However, you can become a victim of knowledge too. Artists/songwriters/producers can come to understand the music game to such a degree that they attempt to manipulate business outcomes with musically creative choices. It can be a short journey from idealist to pragmatist (if it works it’s good, right?). That’s when the real trouble starts. Many of the issues related to the failure of the music business have to do with choices baby boomers made about the music. I’m guilty of trying to shape the music in such a way to get it past an increasing number of gatekeepers. These are not neutral choices. They make one kind of creative person in the world and not another—usually one concerned with trying to succeed instead of loving the music.
Ironically, it was all this trying to succeed that killed the old model of the music business. Music business people love to blame P2P file-sharing, but some amount of responsibility falls at the feet of all of us creative types. We believed the lie that we had to align ourselves with the business status quo in order to sustain a career, or for legitimacy and credibility’s sake. This belief gave the industry a whole generation of talent to suck dry.
Thankfully there were always exceptions—artists who just took their best shot, played what they loved and didn’t cater to the various systems and gatekeepers. Bands like Sigur Rós, Wilco, and Radiohead come to mind as contemporary examples. Surely they inspired many “indie” artists to take individual paths.
Today, indie music is “amazingly good.” It’s almost all I listen to. You have to wonder why anyone would link up with a major label unless it is simply for worldwide distribution, or some aspect of the old motivation of serious cash-up-front (if that even exists anymore for anyone).
Issues confronting artists today are similar to what my generation faced, but they come with a different spin and emphasis. Unlike artists in the past, new artists know that they should approach the majors with extreme caution. The majors certainly can’t make something happen that isn’t already happening at some level. Throwing gobs of money at an artist is just plain stupid. It produces next to zero response in the marketplace. That so many artists now understand this and reject it is a good thing. However, one unfortunate side-effect of the information age and of music business schools is that these new artists are so business savvy and marketing oriented that you have to wonder how they have time to write their first two hundred songs when they’re busy tending to their Myspace, Facebook, Virb, and Sonicbids pages, booking their next club tour, marking up a publishing contract, and filming humorous videos for YouTube. I like what Chris Rock said in Rolling Stone magazine (Issue 1039, November 15, 2007, page 157):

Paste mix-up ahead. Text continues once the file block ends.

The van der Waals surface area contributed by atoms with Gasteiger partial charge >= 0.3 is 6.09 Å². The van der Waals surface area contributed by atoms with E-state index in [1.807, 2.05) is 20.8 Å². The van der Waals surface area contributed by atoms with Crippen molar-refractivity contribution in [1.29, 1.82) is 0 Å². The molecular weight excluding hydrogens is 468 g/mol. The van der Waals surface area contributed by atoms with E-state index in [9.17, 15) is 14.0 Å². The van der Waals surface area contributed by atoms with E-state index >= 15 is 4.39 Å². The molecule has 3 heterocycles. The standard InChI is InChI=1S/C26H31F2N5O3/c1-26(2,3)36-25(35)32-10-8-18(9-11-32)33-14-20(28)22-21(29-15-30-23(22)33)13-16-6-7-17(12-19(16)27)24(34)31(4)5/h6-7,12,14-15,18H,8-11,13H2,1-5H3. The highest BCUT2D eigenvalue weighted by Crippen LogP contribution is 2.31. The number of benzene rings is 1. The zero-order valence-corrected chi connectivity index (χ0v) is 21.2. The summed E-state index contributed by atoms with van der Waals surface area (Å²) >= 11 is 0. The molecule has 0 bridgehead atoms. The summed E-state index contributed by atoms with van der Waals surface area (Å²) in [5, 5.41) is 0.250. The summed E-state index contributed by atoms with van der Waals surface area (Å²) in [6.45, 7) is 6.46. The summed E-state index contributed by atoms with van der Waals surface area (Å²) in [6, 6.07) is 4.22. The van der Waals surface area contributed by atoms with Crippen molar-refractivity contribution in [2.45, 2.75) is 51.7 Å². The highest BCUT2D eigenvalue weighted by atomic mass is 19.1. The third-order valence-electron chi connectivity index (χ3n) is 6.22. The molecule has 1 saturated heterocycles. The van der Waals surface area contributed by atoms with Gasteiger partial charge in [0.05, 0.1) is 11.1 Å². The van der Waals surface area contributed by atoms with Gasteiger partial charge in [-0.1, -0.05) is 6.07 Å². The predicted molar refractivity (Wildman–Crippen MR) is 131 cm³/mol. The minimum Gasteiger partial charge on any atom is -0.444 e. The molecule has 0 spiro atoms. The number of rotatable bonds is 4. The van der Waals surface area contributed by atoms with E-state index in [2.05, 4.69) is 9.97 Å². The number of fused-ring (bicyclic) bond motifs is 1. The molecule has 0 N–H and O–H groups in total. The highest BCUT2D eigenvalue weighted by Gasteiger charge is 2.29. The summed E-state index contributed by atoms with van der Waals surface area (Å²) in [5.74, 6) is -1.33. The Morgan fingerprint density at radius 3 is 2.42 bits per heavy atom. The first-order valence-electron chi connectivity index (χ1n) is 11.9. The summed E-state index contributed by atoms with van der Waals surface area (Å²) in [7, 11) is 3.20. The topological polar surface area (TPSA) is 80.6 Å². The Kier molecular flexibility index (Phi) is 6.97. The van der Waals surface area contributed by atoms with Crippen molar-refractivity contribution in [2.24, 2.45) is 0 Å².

Nobody’s into being a musician. Everybody’s getting their mogul on. You’ve been so infiltrated by this corporate mentality that all the time you’d spend getting great songs together, you’re busy doing nine other things that have nothing to do with art. You know how [expletive deleted] Stevie Wonder’s songs would have been if he had to run a [expletive deleted] clothing company and a cologne line?
The lesson for everyone who actually cares about music, who remember its beauty and power, is to put the music first. Good follows good. It always has. I thank God that circumstances beyond my control are getting me out of the business of putting something other than music first. I didn’t get the opportunity to be an artist by trying to figure out how to sell something. Opportunities came because I was fortunate to have the talent and the passion for music—I couldn’t do anything else. These are what I call “first things.”
By the music business coming undone, all of us, the jaded and the young are getting a second chance. A do-over. That’s a grace, a gift. Let’s don’t squander it. Serve the music. Put something good into the world, something unique that no one else on earth can do. Create music that you think is amazing, music that you want to listen to. That’s the first thing, not business.